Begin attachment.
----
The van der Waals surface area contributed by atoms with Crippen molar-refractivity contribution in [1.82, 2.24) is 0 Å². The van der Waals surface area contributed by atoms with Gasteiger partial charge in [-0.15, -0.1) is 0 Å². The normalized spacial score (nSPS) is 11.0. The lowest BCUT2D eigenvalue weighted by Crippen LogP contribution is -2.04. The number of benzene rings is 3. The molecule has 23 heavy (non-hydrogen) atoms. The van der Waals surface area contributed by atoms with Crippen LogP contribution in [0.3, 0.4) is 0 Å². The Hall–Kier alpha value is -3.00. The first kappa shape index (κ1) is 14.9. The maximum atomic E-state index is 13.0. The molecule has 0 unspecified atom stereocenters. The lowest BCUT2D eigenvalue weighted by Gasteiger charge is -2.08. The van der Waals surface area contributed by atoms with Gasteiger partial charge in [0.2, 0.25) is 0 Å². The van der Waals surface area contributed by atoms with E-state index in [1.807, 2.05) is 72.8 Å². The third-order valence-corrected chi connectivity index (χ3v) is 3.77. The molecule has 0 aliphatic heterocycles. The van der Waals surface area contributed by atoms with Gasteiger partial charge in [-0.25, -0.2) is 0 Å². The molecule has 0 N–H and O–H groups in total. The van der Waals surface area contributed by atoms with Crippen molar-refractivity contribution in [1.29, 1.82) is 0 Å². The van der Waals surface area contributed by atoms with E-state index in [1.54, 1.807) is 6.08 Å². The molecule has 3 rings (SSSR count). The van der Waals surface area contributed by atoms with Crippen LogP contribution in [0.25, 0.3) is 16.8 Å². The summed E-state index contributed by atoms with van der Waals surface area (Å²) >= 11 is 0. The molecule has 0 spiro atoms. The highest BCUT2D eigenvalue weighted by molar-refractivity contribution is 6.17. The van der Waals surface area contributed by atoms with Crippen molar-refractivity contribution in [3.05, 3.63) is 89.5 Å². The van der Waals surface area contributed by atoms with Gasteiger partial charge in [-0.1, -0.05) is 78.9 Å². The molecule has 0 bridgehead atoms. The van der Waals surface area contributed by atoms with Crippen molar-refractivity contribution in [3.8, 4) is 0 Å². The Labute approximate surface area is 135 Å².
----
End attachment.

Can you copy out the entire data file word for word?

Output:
The van der Waals surface area contributed by atoms with Crippen molar-refractivity contribution in [1.82, 2.24) is 0 Å². The van der Waals surface area contributed by atoms with Gasteiger partial charge in [-0.15, -0.1) is 0 Å². The normalized spacial score (nSPS) is 11.0. The lowest BCUT2D eigenvalue weighted by Crippen LogP contribution is -2.04. The number of benzene rings is 3. The molecule has 23 heavy (non-hydrogen) atoms. The van der Waals surface area contributed by atoms with Crippen LogP contribution in [0.3, 0.4) is 0 Å². The Hall–Kier alpha value is -3.00. The first kappa shape index (κ1) is 14.9. The maximum atomic E-state index is 13.0. The molecule has 0 unspecified atom stereocenters. The lowest BCUT2D eigenvalue weighted by Gasteiger charge is -2.08. The van der Waals surface area contributed by atoms with Gasteiger partial charge in [0.2, 0.25) is 0 Å². The van der Waals surface area contributed by atoms with E-state index in [1.807, 2.05) is 72.8 Å². The third-order valence-corrected chi connectivity index (χ3v) is 3.77. The molecule has 0 aliphatic heterocycles. The van der Waals surface area contributed by atoms with Gasteiger partial charge in [-0.25, -0.2) is 0 Å². The molecule has 0 N–H and O–H groups in total. The van der Waals surface area contributed by atoms with Crippen molar-refractivity contribution in [1.29, 1.82) is 0 Å². The van der Waals surface area contributed by atoms with E-state index in [1.54, 1.807) is 6.08 Å². The molecule has 3 rings (SSSR count). The van der Waals surface area contributed by atoms with Crippen LogP contribution in [0.25, 0.3) is 16.8 Å². The summed E-state index contributed by atoms with van der Waals surface area (Å²) >= 11 is 0. The molecule has 0 spiro atoms. The highest BCUT2D eigenvalue weighted by molar-refractivity contribution is 6.17. The van der Waals surface area contributed by atoms with Crippen molar-refractivity contribution in [3.05, 3.63) is 89.5 Å². The van der Waals surface area contributed by atoms with Gasteiger partial charge in [-0.1, -0.05) is 78.9 Å². The molecule has 0 bridgehead atoms. The van der Waals surface area contributed by atoms with Crippen molar-refractivity contribution in [3.8, 4) is 0 Å². The Labute approximate surface area is 135 Å².